In reality, all of this was a story that I made up about Evan, not "the truth." The facts were that he had told me not to close his window and had left a note on his door telling me to stay out of his room. I had inferred that the note was meant to threaten me, and that he was a selfish jerk, but those were my own biased conclusions. I got upset because I couldn't, or wouldn't, separate the actual facts from my interpretation of those facts. I got angry because I was "right," and he had wronged me.

Compassion
Spiritual leaders from many traditions teach compassion as the key to diffusing anger. Having compassion means assuming that people do the best they can with what they have at the moment (Whether that is information, genetics, culture, etc.) It means that because you're not perfect, you can't expect others to be, either.

Treating Evan with compassion is difficult for me even today, but I try to imagine why he acted the way he did. Maybe he had been mistreated as a child and was therefore conditioned to mistreat others. Perhaps he was going through a difficult time and was taking out his frustration on me. If I really think about it, I feel sad that Evan felt compelled to behave the way he did. If he continued to treat people that way, he would have had a lonely life.

I'm glad that I resisted my urge to retaliate against Evan, as unjust as I thought his actions were. Starting a housemate war would have made the situation worse for us both. So I let go. There was nothing else I could do to improve the situation.

Feeling chronically angry without channeling your feelings into constructive action will end up hurting you and the people around you. Pay attention to that familiar "fight or flight" response as your anger rises. As your breath and heartbeat quicken, choose your next actions carefully. If you act with compassion, or just let go and walk away, you'll thank yourself later.

Anger Do's and Don'ts
It's natural to feel angry now and then, but what matters is what you do with that anger.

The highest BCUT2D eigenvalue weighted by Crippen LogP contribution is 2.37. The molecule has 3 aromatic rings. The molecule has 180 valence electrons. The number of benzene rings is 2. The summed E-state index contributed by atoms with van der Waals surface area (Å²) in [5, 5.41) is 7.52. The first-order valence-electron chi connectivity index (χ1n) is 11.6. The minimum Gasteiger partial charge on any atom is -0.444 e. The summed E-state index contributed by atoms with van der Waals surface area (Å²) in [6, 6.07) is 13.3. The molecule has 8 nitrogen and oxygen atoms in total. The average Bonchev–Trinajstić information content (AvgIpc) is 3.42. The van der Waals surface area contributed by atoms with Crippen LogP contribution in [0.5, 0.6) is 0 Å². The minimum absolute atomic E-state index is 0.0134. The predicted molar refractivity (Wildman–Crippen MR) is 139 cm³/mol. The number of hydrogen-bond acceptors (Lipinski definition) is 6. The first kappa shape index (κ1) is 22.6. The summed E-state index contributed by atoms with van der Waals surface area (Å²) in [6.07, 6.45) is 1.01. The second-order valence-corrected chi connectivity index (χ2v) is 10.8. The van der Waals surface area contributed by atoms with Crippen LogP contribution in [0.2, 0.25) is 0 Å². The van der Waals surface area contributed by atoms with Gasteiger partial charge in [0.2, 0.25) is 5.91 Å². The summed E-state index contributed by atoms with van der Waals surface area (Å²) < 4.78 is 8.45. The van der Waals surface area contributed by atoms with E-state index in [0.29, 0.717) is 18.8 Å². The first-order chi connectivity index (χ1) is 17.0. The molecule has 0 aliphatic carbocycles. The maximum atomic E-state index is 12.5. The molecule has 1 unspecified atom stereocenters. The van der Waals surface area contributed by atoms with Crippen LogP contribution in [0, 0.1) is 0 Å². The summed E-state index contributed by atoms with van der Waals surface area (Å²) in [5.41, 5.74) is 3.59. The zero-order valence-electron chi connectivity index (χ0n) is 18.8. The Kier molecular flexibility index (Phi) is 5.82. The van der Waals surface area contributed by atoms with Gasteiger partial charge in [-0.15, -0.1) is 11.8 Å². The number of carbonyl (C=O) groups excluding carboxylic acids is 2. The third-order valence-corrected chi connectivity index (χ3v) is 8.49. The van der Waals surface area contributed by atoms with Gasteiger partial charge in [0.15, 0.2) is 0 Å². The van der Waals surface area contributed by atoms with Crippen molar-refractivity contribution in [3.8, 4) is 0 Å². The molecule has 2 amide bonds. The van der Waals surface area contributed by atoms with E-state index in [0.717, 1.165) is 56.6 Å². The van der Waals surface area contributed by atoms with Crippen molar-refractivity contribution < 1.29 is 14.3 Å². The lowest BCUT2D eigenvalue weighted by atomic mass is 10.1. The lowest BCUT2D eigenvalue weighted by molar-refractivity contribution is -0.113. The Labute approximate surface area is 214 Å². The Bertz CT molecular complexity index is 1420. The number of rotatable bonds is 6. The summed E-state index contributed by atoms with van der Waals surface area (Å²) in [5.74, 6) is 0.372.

1) DON'T begin a discussion in anger. Interactions that start harshly nearly always end harshly. DO practice broaching a subject in a calm, non-accusatory way.
2) DON'T lash out and say hurtful things that you can't take back. DO seek first to understand, then to be understood.
3) DON'T let an argument escalate into a yelling match. DO leave the space to cool down if you need to, communicating a time you'll resume the conversation.
4) DON'T insist on being right at the risk of damaging your relationships. DO consider that you may not have all the information or the answers.
5) DON'T blame others for making you angry. DO accept responsibility for all your feelings and actions.

Healthy Ways to Release Your Anger
• Wail on something inanimate. Use your fists or a paper bat (try duct-taping a rolled newspaper) and smack a pillow until you calm down.

• Take up an aggressive sport. Get out your negative energy through martial arts, kickboxing, wrestling, football or rugby.

• Scream at the top of your lungs. In your car or empty house, yell at the person you're angry with, as long as they're out of earshot. Know that you'll have the pleasure of the final word.

• Write a ranting letter to whomever you're angry with (even yourself, or God/the universe), knowing that you can express yourself freely because you'll never send it. Curse. Use capitals. Then carefully burn the page in the fireplace or on the stove.